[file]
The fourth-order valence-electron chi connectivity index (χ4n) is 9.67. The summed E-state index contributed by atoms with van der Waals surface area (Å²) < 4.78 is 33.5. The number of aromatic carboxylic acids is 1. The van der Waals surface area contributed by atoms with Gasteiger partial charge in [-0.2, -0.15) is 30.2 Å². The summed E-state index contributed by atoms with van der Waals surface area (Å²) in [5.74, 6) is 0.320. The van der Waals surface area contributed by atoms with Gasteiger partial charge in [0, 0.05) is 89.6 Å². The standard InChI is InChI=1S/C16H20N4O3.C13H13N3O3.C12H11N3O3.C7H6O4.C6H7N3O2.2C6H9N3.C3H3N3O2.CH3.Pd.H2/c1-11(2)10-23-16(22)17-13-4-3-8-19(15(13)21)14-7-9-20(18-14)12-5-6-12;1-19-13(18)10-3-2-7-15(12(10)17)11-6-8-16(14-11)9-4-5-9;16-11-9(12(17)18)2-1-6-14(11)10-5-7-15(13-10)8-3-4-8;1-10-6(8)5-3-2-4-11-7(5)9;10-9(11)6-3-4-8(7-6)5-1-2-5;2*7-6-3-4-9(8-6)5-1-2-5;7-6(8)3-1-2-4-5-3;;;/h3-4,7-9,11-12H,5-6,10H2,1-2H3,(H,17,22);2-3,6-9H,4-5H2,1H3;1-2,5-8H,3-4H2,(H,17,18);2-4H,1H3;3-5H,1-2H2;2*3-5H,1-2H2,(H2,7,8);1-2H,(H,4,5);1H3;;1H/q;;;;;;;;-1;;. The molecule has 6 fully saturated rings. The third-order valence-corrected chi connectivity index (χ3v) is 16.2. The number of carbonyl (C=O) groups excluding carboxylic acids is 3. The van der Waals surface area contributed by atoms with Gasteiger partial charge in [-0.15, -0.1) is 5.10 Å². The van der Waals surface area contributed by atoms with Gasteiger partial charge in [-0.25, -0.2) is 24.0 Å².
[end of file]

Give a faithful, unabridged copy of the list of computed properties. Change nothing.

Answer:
The fourth-order valence-electron chi connectivity index (χ4n) is 9.67. The summed E-state index contributed by atoms with van der Waals surface area (Å²) < 4.78 is 33.5. The number of aromatic carboxylic acids is 1. The van der Waals surface area contributed by atoms with Gasteiger partial charge in [-0.2, -0.15) is 30.2 Å². The summed E-state index contributed by atoms with van der Waals surface area (Å²) in [5.74, 6) is 0.320. The van der Waals surface area contributed by atoms with Gasteiger partial charge in [0, 0.05) is 89.6 Å². The standard InChI is InChI=1S/C16H20N4O3.C13H13N3O3.C12H11N3O3.C7H6O4.C6H7N3O2.2C6H9N3.C3H3N3O2.CH3.Pd.H2/c1-11(2)10-23-16(22)17-13-4-3-8-19(15(13)21)14-7-9-20(18-14)12-5-6-12;1-19-13(18)10-3-2-7-15(12(10)17)11-6-8-16(14-11)9-4-5-9;16-11-9(12(17)18)2-1-6-14(11)10-5-7-15(13-10)8-3-4-8;1-10-6(8)5-3-2-4-11-7(5)9;10-9(11)6-3-4-8(7-6)5-1-2-5;2*7-6-3-4-9(8-6)5-1-2-5;7-6(8)3-1-2-4-5-3;;;/h3-4,7-9,11-12H,5-6,10H2,1-2H3,(H,17,22);2-3,6-9H,4-5H2,1H3;1-2,5-8H,3-4H2,(H,17,18);2-4H,1H3;3-5H,1-2H2;2*3-5H,1-2H2,(H2,7,8);1-2H,(H,4,5);1H3;;1H/q;;;;;;;;-1;;. The molecule has 6 fully saturated rings. The third-order valence-corrected chi connectivity index (χ3v) is 16.2. The number of carbonyl (C=O) groups excluding carboxylic acids is 3. The van der Waals surface area contributed by atoms with Gasteiger partial charge in [-0.15, -0.1) is 5.10 Å². The van der Waals surface area contributed by atoms with Gasteiger partial charge in [-0.25, -0.2) is 24.0 Å².